Monday, May 02, 2005

My Internet Access isn't that Good

Can someone please explain this to me?

Thousands of other inmates access the Internet indirectly using inmate telephone and mail privileges and a network of family, friends or activists.

So, is that what I have to do to get cheap (free) internet access? Correct me if I am wrong, but I don't recall any constitutional provision for internet access. Why should tax payers foot the bill for internet access for criminals which allows them to contact liberal wack jobs or worse yet their victims?

Arizona inmates successfully challenged a state law that prohibited helping inmates access the Internet. The law was passed after a murder victim's family complained about the killer's Internet pen pal ad.

Naturally, the ACLU is on board with this idea.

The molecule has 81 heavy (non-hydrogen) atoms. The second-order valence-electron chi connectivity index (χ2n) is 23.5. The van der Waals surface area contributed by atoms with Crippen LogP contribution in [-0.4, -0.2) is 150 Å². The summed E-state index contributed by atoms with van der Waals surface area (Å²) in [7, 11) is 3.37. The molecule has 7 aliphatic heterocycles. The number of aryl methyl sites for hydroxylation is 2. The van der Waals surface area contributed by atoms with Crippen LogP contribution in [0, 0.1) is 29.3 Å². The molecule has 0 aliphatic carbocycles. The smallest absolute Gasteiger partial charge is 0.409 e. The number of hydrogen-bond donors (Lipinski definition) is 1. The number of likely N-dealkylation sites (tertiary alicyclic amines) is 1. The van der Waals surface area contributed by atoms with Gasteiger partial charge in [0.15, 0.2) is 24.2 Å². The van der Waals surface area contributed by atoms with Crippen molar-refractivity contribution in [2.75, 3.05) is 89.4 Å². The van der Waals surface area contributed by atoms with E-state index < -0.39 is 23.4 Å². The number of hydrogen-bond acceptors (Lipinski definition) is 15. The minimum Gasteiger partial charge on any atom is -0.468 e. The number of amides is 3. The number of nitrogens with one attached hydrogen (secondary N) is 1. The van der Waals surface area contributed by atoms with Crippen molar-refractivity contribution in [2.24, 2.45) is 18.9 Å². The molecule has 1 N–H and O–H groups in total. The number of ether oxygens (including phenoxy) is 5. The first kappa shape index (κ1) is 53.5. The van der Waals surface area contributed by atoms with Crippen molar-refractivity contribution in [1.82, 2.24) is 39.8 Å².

"They're sentenced to death, they're not sentenced to silence," Lamourie said. "Even if just one was (innocent), how can we silence someone who's going to be killed in our name?"

Easy, shut them up. He murdered someone! He made the choice to take the life of another human being. (Maybe if he killed a mink, they wouldn't be in such a hurry to stand up for him.) By doing so, he forfeited his rights. All of them. He isn't going to "be killed in our name" just for the fun of it. He is not like every other citizen of the U.S. and thus eligible for constitutional protections.

Let's look at this from the other side. What if the family of the murder victim (victims themselves, which should be important in the culture of victimization) were to publish a web site with pictures of the murderer and information about him? Would the ACLU support the rights of the victims to speak out about the criminal who victimized them? Somehow I doubt that the victim's right to "free speech" would trump the criminals right to privacy.